When I speak with IT professionals and hear about the conversations my colleagues have with IT professionals, there is a consistent theme that IT is always being asked to do more with less, for many years. From my16 years in the tech industry I believe that this in part stems from most companies not valuing IT accurately and not viewing IT as “strategic”, but rather as a cost of doing business. And we all know that companies are constantly trying to reduce costs, so if your functional area is seen as a cost of doing business, you will constantly face reductions.
There are many causes that contribute to this “conventional wisdom”, which would probably fill a book, but what I want to discuss is one method IT can use to chip away at that mindset and begin to show the true value that IT delivers to companies through B2B automation. And I happen to have a simple to use tool to get you started.
IBM has just updated its B2B Automation Savings Calculator, which is generally to show the potential annual savings you can expect if you reduce your manual processes by automating more transactions and/or trading partners. However, it can also be used to show the value that IT is currently and has already provided to your organization. By simple altering the inputs to the calculator a little, you can use it to do something else: quantify the specific contribution that using the IBM Sterling Collaboration Network (SCN) of IBM Sterling B2B Integrator has delivered in the past year.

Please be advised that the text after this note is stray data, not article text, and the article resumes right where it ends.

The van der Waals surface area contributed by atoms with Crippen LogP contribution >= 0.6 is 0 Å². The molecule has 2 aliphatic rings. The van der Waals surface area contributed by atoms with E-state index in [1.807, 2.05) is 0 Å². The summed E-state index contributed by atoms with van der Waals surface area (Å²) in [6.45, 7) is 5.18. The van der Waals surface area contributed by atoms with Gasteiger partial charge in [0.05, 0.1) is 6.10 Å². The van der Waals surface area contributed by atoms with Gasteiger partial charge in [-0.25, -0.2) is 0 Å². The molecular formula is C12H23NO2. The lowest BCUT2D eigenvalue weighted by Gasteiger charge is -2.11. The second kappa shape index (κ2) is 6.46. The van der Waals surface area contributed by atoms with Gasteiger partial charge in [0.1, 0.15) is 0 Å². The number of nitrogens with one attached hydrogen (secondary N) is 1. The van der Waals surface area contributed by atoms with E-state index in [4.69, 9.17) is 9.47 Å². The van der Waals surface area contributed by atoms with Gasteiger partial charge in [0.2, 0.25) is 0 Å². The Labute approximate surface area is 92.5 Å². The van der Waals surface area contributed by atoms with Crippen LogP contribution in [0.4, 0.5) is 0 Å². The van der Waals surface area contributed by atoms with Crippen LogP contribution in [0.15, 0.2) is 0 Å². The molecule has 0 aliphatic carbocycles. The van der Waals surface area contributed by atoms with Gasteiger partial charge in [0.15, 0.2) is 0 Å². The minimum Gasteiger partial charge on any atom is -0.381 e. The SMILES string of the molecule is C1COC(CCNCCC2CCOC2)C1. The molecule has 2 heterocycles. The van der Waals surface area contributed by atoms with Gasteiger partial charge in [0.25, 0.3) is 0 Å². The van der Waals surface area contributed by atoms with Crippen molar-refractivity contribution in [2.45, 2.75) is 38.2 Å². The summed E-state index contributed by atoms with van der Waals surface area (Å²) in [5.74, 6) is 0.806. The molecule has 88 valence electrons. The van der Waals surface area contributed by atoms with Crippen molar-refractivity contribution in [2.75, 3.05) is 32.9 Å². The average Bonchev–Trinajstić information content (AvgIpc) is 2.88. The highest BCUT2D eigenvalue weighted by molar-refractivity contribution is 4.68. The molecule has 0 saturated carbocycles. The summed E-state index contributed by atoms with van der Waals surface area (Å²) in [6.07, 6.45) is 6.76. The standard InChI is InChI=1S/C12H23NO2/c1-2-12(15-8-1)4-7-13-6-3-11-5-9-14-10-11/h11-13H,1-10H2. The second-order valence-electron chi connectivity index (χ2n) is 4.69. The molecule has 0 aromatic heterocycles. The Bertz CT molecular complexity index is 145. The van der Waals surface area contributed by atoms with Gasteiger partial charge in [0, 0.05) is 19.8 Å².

You’ll need to input the data in a slightly different way than described in the questions. For example, in response to the question, “How many total trading partners do you have?” instead of entering the total number of partners, you would enter just the number of currently automated trading partners you have. Then, in response to “What percentage of those are you still trading with manually?” you would answer 100%.